I enjoyed the movie Gattaca when I watched it the other night, and I thought some of the ideas it presented worked in an interesting way with the ones Walker Percy discussed. I think Percy would definitely categorize the society Vincent lived in as “lost”. It seemed to be like they achieved (for the most part) physical perfection at the cost of their spiritual or emotional growth. I’m sure I would feel differently if I were raised among a group of people who could genetically alter their children, but to me, it seems so callous that they could just pick and choose the best possible combination of traits for their potential children. You can’t just custom-design a person like you can a cake decoration; that’s not what parenting is about. This society of people seemed to place the vast majority of their identity in their physical characteristics. How could it be any other way in a world where any stray eyelash or bit of hair can – and is – used to identify its owner?

I haven’t decided if I think Vincent is any more or less lost than the general population. He does not place so much of his identity into his physical self and name, like they do, which to me implies that he is less lost. But he puts so much of himself into his dream of being considered equal and going to the stars that I can’t quite bring myself to approve of it, either. I don’t think of Vincent so much as a person as a symbol for avenging the wrongs dealt to him every day since before his birth. He wants to prove their assumptions about him wrong and then escape the world that put him down. His idea of himself is as much tied up with other’s ideas of him as if he had simply believed everything they told him about his inferiority.

Week 10: Alone in the Cosmos

I found it really interesting how, after spending 18 years on the spaceship together, none of the astronauts on the spaceship wanted to stay together, apart from the captain and Dr. Jane. At one point, it is even implied that Jane will take all the children with her, not their mothers. For all they knew, they were the last humans on the planet, and it was their responsibility to repopulate the earth, but they would rather be apart. I found this to be an incredibly selfish act, and I mean that in the literal sense. They were concerned about their selves and what brought them happiness, not about the needs of future selves or the human race. My question is: What was their purpose? They all chose places they thought would be relatively safe from radiation, so they clearly intended to live for some time. But did they just expect to sit and enjoy nature, or interact with whatever remnants of humanity they could find? I suppose I am simply surprised that anyone would chose a life like that, one of loneliness and uncertainty, as opposed to working to ensure the survival of their species and raising their children.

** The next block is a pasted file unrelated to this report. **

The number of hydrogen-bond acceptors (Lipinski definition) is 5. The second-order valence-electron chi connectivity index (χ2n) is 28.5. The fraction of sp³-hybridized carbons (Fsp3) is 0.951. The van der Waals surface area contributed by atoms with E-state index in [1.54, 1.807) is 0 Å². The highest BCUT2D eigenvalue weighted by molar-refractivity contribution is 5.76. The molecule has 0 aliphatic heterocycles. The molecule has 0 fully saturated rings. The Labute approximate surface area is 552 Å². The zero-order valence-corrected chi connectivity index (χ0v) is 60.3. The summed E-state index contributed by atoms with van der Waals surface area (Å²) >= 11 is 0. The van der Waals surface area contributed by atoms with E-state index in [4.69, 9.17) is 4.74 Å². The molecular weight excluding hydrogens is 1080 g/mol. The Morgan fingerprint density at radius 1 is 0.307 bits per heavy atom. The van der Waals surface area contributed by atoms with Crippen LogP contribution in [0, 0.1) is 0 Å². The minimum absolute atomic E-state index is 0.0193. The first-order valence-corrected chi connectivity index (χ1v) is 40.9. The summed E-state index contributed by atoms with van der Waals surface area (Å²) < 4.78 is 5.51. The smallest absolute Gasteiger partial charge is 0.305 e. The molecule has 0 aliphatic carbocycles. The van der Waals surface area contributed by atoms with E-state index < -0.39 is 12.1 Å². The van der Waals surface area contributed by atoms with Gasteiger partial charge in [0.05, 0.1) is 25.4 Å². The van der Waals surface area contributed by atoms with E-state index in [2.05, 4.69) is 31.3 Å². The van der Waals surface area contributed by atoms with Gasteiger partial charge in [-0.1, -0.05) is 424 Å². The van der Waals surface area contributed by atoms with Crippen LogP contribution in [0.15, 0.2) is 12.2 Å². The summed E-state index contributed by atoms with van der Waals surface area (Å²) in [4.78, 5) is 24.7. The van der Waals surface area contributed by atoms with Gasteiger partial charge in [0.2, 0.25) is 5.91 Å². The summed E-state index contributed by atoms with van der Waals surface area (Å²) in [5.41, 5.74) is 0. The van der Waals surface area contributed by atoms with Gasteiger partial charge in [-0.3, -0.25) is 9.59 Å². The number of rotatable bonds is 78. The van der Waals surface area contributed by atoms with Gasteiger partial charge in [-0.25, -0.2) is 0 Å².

Week 9: Are You C1, C2, C3?

What I found most interesting about this week’s reading was that the PC3 spokesman knew from the beginning what type of consciousness he was dealing with. Their linguist knew about Helen Keller, and they admitted to monitoring Earth for years. The only question I have is why they even bothered asking the spaceship what their consciousness was. C1 could have obviously been ruled out from the beginning, but did the PC3s want to see if the humans would ask for help?

After reading this book, I would place myself somewhere between C2 and C3. I recognize that I don’t have an understanding of myself the way that I do of all the other objects around me, but I am still working to understand what it is exactly that I do not understand. If I were on the spaceship, I would probably ask for PC3’s help in transitioning to a C3, but I would like first to know more about my initial state of consciousness.

As for the second thought experiment, I would choose the best qualified crew, the one with the possibly ironic astronaut. From what I read, he and his partner already have a strong friendship, and I think they would be the best at helping each other through all the issues, psychological and non, that would arise during the trip. Even if he did feel guilty, she could help him work past it, at least from what I’ve seen in my experience with friendships like that.

Week 8: Kierkegaard

In Percy’s second thought experiment, a prominent scientist advises a military official to use a weapon that will supposedly bring peace to the world, but at the cost of approximately 10 million civilian lives. He then donates sperm that will impregnate specially picked women in order to “improve” the next generation. Percy asks if the scientists’ contribution will indeed improve the future quality of life. I think it has the potential too. This particular scientist was acting on his best judgement, and while 10 million civilians might die, that number might increase tenfold without the use of the weapon. Whether his decision was right or not, he cited his reasons as being for the ultimate good of mankind. Even if one argued that his thinking was flawed and he should have found a way around loss of life, that does not mean that his genes will adversely affect any of his children or grandchildren. The whole nature vs. nurture argument shows that it is not just DNA that defines a person; the way they are raised and their life experiences come just as much, if not more, into play. His children could be of above average intelligence and decision-making ability, but they could have mothers that would raise them to be caring of everyone around them. Or they could even learn from the devastating wars that took place right before their birth, and have a deeper understanding of what “civilian casualty factor” really means, one that their father did not.